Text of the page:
• On October 20, 2004, President George W. Bush signed Executive Order No. 13,360 directing, among other things, that the GSA Administrator establish a Governmentwide Acquisition Contract (“GWAC”) for SDVOSBs.   This led to the creation of the Veterans Technology Services (“VETS”) GWAC.   That contract vehicle had an ordering period of 2007 to 2017.   It was replaced by the VETS 2 GWAC, which has an ordering period of 2018 to 2028.
  • The Veterans Benefits, Health Care, and Information Technology Act of 2006 required the VA Secretary to establish goals for awarding VA contracts to SDVOSBs and VOSBs, and to create a database of certified VOSBs and SDVOSBs.[5]   That database is now known as the Vendor Information Pages (“VIP”) (a.k.a. the VetBiz database) under the VA’s Vets First Verification Program, which is administered by the CVE.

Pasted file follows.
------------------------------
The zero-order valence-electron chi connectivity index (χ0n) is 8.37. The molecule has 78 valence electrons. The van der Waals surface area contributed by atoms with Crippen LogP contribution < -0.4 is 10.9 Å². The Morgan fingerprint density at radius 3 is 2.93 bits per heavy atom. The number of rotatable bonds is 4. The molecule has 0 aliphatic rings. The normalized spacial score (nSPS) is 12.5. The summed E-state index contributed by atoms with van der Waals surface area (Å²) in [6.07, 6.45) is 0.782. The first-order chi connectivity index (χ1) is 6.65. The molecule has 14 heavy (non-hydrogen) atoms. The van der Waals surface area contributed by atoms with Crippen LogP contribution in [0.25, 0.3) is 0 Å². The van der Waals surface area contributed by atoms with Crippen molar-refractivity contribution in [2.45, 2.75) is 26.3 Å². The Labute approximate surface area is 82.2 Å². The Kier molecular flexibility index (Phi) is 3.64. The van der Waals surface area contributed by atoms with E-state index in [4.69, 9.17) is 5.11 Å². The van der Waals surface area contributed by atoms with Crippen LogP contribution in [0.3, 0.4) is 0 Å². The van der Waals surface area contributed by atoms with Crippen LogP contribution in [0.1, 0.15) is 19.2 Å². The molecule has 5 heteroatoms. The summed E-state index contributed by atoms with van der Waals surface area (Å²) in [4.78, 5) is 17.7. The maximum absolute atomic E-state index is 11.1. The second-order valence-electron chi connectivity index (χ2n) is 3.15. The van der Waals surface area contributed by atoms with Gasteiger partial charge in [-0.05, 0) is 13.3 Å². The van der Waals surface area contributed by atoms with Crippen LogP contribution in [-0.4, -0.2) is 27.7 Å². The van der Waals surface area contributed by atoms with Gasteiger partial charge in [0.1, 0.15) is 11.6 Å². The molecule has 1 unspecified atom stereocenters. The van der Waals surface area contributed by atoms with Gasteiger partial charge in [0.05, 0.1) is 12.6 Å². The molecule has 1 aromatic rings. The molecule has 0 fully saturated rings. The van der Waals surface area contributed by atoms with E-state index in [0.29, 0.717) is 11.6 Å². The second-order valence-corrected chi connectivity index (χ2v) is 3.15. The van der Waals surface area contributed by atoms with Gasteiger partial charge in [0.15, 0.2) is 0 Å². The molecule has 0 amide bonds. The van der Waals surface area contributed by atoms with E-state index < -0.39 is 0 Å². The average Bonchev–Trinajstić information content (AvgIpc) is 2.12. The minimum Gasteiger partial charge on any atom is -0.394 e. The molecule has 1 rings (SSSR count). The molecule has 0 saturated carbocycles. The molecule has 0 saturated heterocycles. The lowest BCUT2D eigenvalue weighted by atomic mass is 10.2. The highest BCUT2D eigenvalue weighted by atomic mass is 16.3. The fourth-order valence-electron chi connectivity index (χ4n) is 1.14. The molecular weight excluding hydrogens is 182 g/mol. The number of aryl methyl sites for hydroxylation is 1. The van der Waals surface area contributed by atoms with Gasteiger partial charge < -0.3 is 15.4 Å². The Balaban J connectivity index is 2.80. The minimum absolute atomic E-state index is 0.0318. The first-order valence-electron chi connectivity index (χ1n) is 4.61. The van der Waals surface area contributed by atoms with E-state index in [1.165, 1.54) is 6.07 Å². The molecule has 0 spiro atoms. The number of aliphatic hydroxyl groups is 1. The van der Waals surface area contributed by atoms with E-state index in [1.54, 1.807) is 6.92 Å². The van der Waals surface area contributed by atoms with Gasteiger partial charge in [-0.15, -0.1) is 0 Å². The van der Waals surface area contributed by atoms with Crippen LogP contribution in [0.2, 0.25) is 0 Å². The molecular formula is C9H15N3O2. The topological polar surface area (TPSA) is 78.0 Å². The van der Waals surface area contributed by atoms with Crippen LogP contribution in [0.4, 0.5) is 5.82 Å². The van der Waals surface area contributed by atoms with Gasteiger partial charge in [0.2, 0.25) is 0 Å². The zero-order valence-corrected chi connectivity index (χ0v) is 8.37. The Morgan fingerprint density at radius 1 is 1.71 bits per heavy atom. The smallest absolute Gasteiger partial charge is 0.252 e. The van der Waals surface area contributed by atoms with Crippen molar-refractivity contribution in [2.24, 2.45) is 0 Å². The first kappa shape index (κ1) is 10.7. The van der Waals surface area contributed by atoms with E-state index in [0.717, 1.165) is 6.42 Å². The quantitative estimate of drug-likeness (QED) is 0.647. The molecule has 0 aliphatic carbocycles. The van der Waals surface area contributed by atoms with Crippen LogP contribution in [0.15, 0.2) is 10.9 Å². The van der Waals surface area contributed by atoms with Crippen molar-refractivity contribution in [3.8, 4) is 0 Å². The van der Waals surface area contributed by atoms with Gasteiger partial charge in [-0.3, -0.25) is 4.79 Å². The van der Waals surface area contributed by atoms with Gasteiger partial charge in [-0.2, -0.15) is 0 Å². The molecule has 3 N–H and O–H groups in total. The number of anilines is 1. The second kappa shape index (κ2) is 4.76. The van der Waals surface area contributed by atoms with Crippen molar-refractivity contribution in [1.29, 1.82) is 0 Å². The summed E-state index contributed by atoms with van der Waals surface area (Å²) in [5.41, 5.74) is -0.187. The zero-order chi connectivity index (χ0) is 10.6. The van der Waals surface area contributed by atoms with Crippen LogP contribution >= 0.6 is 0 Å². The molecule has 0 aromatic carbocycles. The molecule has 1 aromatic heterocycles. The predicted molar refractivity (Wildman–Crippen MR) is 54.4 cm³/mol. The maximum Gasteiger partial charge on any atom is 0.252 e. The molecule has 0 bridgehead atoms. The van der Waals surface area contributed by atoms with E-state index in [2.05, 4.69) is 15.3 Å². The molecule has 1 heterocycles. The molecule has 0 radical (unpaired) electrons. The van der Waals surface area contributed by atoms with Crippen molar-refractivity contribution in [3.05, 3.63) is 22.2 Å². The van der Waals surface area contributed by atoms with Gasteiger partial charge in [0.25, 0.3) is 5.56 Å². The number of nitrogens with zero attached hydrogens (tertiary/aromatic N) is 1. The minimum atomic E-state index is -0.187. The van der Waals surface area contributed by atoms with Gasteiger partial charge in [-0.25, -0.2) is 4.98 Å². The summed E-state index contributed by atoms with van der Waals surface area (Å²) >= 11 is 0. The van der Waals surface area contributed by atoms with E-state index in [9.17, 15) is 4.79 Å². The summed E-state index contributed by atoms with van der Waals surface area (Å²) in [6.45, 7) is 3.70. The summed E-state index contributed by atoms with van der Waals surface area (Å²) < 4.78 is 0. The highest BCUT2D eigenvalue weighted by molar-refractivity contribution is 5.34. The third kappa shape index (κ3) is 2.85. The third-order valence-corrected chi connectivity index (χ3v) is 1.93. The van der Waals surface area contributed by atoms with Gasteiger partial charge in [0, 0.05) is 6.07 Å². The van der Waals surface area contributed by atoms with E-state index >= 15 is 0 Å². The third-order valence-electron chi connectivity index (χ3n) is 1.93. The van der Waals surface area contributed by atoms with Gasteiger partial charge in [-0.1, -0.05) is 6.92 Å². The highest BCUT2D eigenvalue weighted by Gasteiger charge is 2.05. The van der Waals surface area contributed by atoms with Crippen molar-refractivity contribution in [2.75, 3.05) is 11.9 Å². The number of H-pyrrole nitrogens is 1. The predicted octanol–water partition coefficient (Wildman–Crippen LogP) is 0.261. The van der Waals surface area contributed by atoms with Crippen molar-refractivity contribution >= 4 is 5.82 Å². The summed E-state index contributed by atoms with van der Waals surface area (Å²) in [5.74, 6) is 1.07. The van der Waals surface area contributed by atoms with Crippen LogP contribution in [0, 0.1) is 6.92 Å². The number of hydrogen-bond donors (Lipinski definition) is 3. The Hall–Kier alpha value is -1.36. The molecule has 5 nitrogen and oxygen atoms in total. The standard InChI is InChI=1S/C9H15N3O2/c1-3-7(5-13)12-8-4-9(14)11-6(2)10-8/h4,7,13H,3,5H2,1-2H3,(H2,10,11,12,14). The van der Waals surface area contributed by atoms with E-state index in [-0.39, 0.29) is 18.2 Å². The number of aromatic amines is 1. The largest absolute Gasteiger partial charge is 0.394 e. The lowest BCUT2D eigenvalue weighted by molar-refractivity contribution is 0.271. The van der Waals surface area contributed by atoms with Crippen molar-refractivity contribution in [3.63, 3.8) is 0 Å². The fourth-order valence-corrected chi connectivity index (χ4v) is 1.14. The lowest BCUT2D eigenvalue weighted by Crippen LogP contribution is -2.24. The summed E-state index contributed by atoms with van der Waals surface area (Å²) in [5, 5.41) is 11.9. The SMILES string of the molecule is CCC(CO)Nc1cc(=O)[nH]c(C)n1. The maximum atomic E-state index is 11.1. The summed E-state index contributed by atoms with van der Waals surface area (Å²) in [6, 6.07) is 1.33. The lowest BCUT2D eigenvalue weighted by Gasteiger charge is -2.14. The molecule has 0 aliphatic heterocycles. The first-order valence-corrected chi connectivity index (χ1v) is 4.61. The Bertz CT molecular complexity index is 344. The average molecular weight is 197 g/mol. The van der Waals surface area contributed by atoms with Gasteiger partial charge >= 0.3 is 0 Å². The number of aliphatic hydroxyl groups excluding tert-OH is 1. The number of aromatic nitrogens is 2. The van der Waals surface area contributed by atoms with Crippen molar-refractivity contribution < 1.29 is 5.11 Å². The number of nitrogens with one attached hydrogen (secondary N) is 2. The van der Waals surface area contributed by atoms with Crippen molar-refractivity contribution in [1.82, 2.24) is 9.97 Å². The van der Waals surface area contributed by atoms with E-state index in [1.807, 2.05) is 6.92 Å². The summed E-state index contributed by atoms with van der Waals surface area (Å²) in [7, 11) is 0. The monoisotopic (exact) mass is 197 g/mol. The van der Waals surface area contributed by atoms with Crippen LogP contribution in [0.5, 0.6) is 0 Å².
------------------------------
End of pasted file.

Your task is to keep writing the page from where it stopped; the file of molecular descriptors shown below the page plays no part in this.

• On March 19, 2008, the VA published its regulations for the verification of SDVOSBs and VOSBs.[6]   Those rules were finalized on February 8, 2010.[7]
  • On December 8, 2009, the VA introduced VA Acquisition Regulation (“VAAR”) Clause 852.219-9 (VA Small Business Subcontracting Plan Minimum Requirements).[8]   The Clause requires an other-than-small business to have a subcontracting plan with SDVOSBs and VOSBs at percentages commensurate with the Department’s SDVOSB and VOSB prime contracting goals.   For FY 2019, the VA’s prime contracting goal was 15% for SDVOSBs, 17% for VOSBs, and an award may be double counted for both categories.[9]   2020 and 2021 goals are presently not available on the VA website.   However, according to the March 2021 issue of @VAVetBiz News, the VA Office of Small and Disadvantaged Business Utilization (“OSDBU”) Executive Director, Ms. Sharon Ridley, states that, for FY 2020, SDVOSBs obtained $1.68 billion (or 23%) of the VA contract spend, and VOSBs obtained $1.72 billion (or 23.6%) of the VA contract spend.[10]   Again, the numbers overlap.[11]